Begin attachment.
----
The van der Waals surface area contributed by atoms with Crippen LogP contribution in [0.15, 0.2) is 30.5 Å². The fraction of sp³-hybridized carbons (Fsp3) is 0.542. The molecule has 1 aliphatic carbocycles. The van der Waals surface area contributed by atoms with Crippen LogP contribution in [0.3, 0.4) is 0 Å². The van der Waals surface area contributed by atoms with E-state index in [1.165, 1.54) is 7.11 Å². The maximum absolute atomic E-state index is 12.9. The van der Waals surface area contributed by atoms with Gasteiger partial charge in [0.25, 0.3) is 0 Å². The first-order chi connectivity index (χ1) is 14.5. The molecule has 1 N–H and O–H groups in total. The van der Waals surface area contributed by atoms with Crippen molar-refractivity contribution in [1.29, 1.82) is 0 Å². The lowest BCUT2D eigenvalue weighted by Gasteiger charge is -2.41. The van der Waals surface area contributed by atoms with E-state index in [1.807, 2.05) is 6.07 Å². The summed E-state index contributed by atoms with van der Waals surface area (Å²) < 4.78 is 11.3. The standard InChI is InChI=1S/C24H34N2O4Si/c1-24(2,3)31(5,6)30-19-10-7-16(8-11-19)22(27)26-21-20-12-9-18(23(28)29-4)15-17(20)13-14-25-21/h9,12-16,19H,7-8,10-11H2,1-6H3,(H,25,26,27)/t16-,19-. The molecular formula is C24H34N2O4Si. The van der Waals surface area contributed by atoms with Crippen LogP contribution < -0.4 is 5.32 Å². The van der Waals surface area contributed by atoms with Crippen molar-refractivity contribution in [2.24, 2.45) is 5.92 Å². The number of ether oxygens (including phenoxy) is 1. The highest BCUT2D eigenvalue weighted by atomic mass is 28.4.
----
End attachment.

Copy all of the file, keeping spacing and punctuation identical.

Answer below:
The van der Waals surface area contributed by atoms with Crippen LogP contribution in [0.15, 0.2) is 30.5 Å². The fraction of sp³-hybridized carbons (Fsp3) is 0.542. The molecule has 1 aliphatic carbocycles. The van der Waals surface area contributed by atoms with Crippen LogP contribution in [0.3, 0.4) is 0 Å². The van der Waals surface area contributed by atoms with E-state index in [1.165, 1.54) is 7.11 Å². The maximum absolute atomic E-state index is 12.9. The van der Waals surface area contributed by atoms with Gasteiger partial charge in [0.25, 0.3) is 0 Å². The first-order chi connectivity index (χ1) is 14.5. The molecule has 1 N–H and O–H groups in total. The van der Waals surface area contributed by atoms with Crippen molar-refractivity contribution in [1.29, 1.82) is 0 Å². The lowest BCUT2D eigenvalue weighted by Gasteiger charge is -2.41. The van der Waals surface area contributed by atoms with E-state index in [1.807, 2.05) is 6.07 Å². The summed E-state index contributed by atoms with van der Waals surface area (Å²) < 4.78 is 11.3. The standard InChI is InChI=1S/C24H34N2O4Si/c1-24(2,3)31(5,6)30-19-10-7-16(8-11-19)22(27)26-21-20-12-9-18(23(28)29-4)15-17(20)13-14-25-21/h9,12-16,19H,7-8,10-11H2,1-6H3,(H,25,26,27)/t16-,19-. The molecular formula is C24H34N2O4Si. The van der Waals surface area contributed by atoms with Crippen LogP contribution < -0.4 is 5.32 Å². The van der Waals surface area contributed by atoms with Crippen molar-refractivity contribution in [2.24, 2.45) is 5.92 Å². The number of ether oxygens (including phenoxy) is 1. The highest BCUT2D eigenvalue weighted by atomic mass is 28.4.